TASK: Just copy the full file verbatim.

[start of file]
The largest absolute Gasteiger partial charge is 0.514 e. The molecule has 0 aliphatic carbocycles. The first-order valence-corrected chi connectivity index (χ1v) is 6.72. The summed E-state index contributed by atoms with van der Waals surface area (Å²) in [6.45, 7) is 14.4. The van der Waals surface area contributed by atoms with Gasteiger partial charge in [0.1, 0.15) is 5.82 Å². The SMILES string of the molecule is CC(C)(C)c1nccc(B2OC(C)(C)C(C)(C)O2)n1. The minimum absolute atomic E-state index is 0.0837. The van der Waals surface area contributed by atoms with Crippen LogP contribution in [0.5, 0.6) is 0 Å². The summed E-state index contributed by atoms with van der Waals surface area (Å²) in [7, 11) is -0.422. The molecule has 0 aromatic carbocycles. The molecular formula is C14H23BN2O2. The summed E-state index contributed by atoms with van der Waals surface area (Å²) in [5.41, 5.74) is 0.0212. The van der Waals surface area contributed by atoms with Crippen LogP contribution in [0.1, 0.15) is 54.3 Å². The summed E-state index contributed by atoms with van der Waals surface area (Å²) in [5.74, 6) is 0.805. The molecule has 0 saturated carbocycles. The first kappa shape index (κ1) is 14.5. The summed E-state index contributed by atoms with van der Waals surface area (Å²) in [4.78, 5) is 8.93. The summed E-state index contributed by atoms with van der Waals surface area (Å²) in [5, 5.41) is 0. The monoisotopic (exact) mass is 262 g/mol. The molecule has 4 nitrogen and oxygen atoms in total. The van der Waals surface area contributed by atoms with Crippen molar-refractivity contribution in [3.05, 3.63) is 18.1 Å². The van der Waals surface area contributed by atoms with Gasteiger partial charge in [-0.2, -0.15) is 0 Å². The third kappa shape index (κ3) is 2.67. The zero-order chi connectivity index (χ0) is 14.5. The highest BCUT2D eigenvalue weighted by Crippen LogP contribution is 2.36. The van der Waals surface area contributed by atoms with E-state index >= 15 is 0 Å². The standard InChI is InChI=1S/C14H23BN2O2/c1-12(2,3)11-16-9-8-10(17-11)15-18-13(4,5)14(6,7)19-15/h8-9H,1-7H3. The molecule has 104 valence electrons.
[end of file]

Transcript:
The largest absolute Gasteiger partial charge is 0.514 e. The molecule has 0 aliphatic carbocycles. The first-order valence-corrected chi connectivity index (χ1v) is 6.72. The summed E-state index contributed by atoms with van der Waals surface area (Å²) in [6.45, 7) is 14.4. The van der Waals surface area contributed by atoms with Gasteiger partial charge in [0.1, 0.15) is 5.82 Å². The SMILES string of the molecule is CC(C)(C)c1nccc(B2OC(C)(C)C(C)(C)O2)n1. The minimum absolute atomic E-state index is 0.0837. The van der Waals surface area contributed by atoms with Crippen LogP contribution in [0.5, 0.6) is 0 Å². The summed E-state index contributed by atoms with van der Waals surface area (Å²) in [7, 11) is -0.422. The molecule has 0 aromatic carbocycles. The molecular formula is C14H23BN2O2. The summed E-state index contributed by atoms with van der Waals surface area (Å²) in [5.41, 5.74) is 0.0212. The van der Waals surface area contributed by atoms with Crippen LogP contribution in [0.1, 0.15) is 54.3 Å². The summed E-state index contributed by atoms with van der Waals surface area (Å²) in [5.74, 6) is 0.805. The molecule has 0 saturated carbocycles. The first kappa shape index (κ1) is 14.5. The summed E-state index contributed by atoms with van der Waals surface area (Å²) in [4.78, 5) is 8.93. The summed E-state index contributed by atoms with van der Waals surface area (Å²) in [5, 5.41) is 0. The monoisotopic (exact) mass is 262 g/mol. The molecule has 4 nitrogen and oxygen atoms in total. The van der Waals surface area contributed by atoms with Crippen molar-refractivity contribution in [3.05, 3.63) is 18.1 Å². The van der Waals surface area contributed by atoms with Gasteiger partial charge in [-0.2, -0.15) is 0 Å². The third kappa shape index (κ3) is 2.67. The zero-order chi connectivity index (χ0) is 14.5. The highest BCUT2D eigenvalue weighted by Crippen LogP contribution is 2.36. The van der Waals surface area contributed by atoms with E-state index >= 15 is 0 Å². The standard InChI is InChI=1S/C14H23BN2O2/c1-12(2,3)11-16-9-8-10(17-11)15-18-13(4,5)14(6,7)19-15/h8-9H,1-7H3. The molecule has 104 valence electrons.